I'm pleased to say that Tammy is planning on working with OPI to create an online HUB course based on the workshop she gave for us. I'll let you know when it goes live--likely sometime next spring.

Do you have a great reading strategy? Please email me: I'd love to learn about it.

Monday, September 11, 2017

More Eastern Montana Professional Development Opportunities

I'm delighted to announce that we are cosponsoring two workshops in Glendive in cooperation with the Prairie View Curriculum Consortium.

On Wednesday, September 27, 2017, from 10-3, award-winning educator Jim Schulz will lead a workshop for grades 4-7 educators: "Bringing History Alive." At this workshop, teachers will spend the morning exploring what life was like for Montana Indians during the pre- and early contact periods. The afternoon will showcase lesson plans from the hands-on history footlocker "Coming to Montana: Immigrants from Around the World."  Teachers will leave with interactive ready-to-go lessons they can immediately use in their classrooms.

Then, on Thursday, September 28, 10-3, Jim will will lead a workshop for grade 7-12 teachers: "Teaching Hard History." During this workshop, teachers will spend the morning looking at how war affected Montana and Montanans, using a readers’ theater script “Letters Home from Montanans at War” and introducing new resources the MT Historical Society has created for the World War I Centennial.  The afternoon will focus on Indian Education for All, showcasing lesson plans that use primary sources to investigate Montana’s Indian history.  Teachers will leave with interactive ready-to-go lessons they can immediately use in their classrooms.

Those of you who have attended Jim's "Crossing Discipline" workshops know what a great presenter he is. This is a chance to work with him and gain exposure to entirely different content.

Both workshops will be held at the PVSS Building, 30 Hwy. 200 S in Glendive. Participants will earn 5 renewal credits. Lunch will be provided (and it will be a working lunch).

To register for either (or both) workshops, email Kim Stanton with your name, school, grade level, cell phone--in case the workshop is cancelled--and the name of the session you are registering for.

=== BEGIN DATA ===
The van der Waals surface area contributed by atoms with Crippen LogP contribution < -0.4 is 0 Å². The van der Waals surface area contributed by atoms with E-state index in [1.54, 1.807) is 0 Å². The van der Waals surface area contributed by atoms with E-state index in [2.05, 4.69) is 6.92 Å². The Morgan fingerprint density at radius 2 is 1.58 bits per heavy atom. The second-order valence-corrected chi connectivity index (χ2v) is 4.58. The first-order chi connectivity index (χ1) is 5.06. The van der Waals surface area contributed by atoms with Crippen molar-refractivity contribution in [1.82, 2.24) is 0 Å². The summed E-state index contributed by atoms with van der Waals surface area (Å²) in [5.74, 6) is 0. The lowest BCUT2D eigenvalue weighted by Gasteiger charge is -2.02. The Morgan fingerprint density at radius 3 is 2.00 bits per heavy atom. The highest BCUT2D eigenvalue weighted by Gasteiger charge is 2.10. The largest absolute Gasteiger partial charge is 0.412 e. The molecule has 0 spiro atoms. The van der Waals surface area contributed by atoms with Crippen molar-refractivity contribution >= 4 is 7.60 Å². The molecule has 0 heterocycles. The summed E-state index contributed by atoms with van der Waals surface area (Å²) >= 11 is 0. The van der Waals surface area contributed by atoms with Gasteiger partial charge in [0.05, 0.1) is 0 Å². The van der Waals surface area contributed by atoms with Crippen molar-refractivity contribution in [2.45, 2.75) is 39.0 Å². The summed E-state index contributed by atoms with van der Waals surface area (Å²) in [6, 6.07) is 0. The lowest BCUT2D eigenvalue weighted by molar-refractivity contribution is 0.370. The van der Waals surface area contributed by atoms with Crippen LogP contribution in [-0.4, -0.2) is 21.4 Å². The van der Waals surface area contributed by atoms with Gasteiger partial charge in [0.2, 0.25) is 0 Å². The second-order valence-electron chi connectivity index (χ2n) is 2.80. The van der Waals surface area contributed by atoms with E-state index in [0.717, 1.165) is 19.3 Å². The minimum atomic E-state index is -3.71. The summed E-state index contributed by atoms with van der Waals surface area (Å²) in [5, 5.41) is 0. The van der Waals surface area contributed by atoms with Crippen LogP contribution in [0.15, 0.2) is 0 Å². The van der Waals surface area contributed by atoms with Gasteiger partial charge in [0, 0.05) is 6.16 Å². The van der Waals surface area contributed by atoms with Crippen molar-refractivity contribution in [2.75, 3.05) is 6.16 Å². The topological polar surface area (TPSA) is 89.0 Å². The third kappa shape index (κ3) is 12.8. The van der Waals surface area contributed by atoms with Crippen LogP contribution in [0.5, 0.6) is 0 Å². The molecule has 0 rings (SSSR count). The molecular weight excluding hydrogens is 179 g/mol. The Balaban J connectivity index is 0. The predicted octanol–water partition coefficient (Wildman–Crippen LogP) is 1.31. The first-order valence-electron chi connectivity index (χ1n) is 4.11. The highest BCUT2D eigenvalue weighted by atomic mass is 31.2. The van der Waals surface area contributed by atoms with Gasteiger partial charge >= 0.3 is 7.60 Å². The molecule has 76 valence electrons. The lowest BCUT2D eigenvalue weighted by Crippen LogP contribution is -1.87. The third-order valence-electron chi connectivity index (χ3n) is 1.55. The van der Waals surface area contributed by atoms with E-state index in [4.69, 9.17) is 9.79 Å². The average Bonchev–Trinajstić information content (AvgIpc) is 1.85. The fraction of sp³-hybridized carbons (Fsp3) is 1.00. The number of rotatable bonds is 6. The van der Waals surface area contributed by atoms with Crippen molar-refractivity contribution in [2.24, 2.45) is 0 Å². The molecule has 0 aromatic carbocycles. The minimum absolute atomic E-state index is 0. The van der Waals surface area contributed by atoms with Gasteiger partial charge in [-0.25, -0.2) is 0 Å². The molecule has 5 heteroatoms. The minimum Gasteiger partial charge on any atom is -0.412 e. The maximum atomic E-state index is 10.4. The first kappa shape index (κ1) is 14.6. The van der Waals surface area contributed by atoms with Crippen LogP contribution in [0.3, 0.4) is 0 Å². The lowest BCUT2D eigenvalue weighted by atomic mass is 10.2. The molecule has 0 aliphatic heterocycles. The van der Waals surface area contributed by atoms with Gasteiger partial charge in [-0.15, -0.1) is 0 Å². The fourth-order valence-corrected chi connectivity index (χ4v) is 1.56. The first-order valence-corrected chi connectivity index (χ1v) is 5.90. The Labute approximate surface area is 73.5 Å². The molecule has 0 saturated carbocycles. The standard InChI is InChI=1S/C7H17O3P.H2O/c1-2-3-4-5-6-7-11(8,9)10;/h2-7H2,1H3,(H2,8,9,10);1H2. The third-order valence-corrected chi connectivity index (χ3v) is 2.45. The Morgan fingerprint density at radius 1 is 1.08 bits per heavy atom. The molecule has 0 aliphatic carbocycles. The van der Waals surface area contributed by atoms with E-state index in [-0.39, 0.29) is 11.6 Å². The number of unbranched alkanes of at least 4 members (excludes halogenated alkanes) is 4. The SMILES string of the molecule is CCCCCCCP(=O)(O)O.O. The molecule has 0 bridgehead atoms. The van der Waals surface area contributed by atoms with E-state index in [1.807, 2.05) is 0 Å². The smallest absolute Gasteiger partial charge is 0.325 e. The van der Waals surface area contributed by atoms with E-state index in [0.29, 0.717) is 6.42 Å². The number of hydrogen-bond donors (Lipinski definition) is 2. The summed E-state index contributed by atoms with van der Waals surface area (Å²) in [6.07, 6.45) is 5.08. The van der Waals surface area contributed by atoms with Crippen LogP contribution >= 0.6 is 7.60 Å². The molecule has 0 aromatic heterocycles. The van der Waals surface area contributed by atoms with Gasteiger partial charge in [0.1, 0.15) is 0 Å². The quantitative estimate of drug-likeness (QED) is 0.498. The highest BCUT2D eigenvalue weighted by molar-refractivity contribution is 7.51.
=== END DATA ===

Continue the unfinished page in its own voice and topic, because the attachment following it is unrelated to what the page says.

On the way home from Glendive, Jim will be offering the tried and true "Crossing Disciplines: Social Studies, Art, and the Common Core" in Hardin on September 29, and Livingston on September 30. More details about those workshops here

For those of you in Western Montana, there's still time to register for the Montana History Conference, or at least the Thursday, September 21, Educator Workshop. Looking forward! It's going to be dynamite.

Thursday, September 7, 2017

Teachers' Choice: Favorite Middle School Lessons

Last week I shared the answers that elementary teachers gave to the question “Describe (in brief) the best Montana history or IEFA lesson or project or resource your taught this year--the one you will make time for next year no matter what.” Today, I'll share middle school teachers' answers to the same question. I've added links to likely lesson plans and additional information in brackets. High school teachers' responses coming soon. 

Cindy Hatten. who teaches 6-8 grades Colstrip, shared three favorites: The Original Governor's Mansion footlocker,[scroll down for the link to the User Guide], The Railroads Transform Montana PowerPoint lesson plan, and the Women at Work lesson plan.

Jennifer Hall, who teaches 8th grade in Eureka, wrote: "Mapping MT: A-Z, Girl from the Gulches lessons, Charlie Russell on Indians and Gallery Walk and many more."